In his latest film, Something's Gotta Give, Oscar winning legend Jack Nicholson plays an aging playboy attracted to younger women and scared of serious commitment. So it's not surprising that the veteran star had a major hand in developing his character. After all, as he admits with a lascivious grin in between puffs of a cigarette in a New York hotel room, he knows men like those only too well.
"Well, I'm not going to sit here and pretend that I haven't been a rogue most of my life," smiles the actor, further admitting that he would still be one "if I had the energy for it, but right now, I just can't do the dance," he says, puffing at the remnants of his cigarette. He laughingly recalls being at a restaurant the night before this interview, sitting in its lobby and thinking how easy he could have knocked off two thousand women, "every age, their mothers, some of them were with their mothers and they're together. I'm not saying where I'd knock them, but I had them. I think that I told one of them, 'I just can't do the dance anymore, and if I do, they've got to be a really good dancer.'" Nicholson smilingly adds that the "good dancers" are hard to come by these days anyhow, describing himself as "a rogue", but with taste. "What's saved me is that I've always been very discriminating. I'm easy to get to if it's real. If it's not, I'm impossible to get to."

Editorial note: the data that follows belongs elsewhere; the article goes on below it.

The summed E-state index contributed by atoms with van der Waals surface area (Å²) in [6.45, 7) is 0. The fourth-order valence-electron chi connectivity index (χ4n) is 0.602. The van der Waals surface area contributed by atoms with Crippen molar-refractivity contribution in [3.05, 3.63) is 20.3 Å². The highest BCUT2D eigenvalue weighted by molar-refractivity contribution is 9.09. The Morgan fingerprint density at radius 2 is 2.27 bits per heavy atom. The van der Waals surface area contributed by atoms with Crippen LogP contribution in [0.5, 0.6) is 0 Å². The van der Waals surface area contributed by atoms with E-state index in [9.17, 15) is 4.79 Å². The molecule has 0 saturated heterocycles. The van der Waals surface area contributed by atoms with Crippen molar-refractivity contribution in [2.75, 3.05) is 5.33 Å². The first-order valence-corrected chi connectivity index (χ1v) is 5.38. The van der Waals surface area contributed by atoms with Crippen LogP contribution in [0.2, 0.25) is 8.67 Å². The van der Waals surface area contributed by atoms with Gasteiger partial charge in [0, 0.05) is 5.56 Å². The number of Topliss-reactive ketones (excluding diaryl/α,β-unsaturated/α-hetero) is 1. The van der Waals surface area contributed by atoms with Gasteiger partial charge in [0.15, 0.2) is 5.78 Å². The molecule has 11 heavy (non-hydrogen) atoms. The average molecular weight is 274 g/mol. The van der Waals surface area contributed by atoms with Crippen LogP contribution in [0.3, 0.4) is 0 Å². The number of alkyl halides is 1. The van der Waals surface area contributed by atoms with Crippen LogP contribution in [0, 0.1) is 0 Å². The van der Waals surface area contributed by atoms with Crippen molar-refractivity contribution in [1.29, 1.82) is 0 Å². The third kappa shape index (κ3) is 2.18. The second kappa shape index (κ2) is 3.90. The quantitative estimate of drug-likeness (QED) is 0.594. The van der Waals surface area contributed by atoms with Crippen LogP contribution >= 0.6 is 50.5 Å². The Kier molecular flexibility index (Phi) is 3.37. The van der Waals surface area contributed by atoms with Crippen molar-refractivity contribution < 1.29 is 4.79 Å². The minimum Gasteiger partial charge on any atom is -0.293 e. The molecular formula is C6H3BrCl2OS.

Nicholson has been married only once, and says he liked the experience at the time. Why hasn't he married since? The actor mulls over the question before slowly responding in true Nicholson style. "I've never really had a policy towards it, thinking that was the more intelligent approach to life. This is a very individual dynamic, so why clutter it up with presuppositions? It's hard enough to learn about yourself, and a relationship is that hard squared, so, if you're going to be really intimate, you don't want to have a lot of predispositions. I know that I believe that because I'll pass that on to my children."
There's nobody special in Nicholson's life, and the actor happily admits to spending far more time alone at home than he used to. "Early on, if I was alone two three nights in a row, I'd start writing poems about suicide," he says laughingly. "I don't prefer it, but I really enjoy it now. I still don't have much time, and I see my children every weekend, so, there's not that thing, that's separate from the week."
For Nicholson, at age 66, it's his work that keeps him alive. He is still impassioned about acting, as long as he can entertain audiences, rather than depress them. "I have decided what movies I want to do, and the fact that I've marginalized like an artist in another medium might by saying, 'No, no, no, I don't want to make my living depressing people.' 9/11 knocked me out."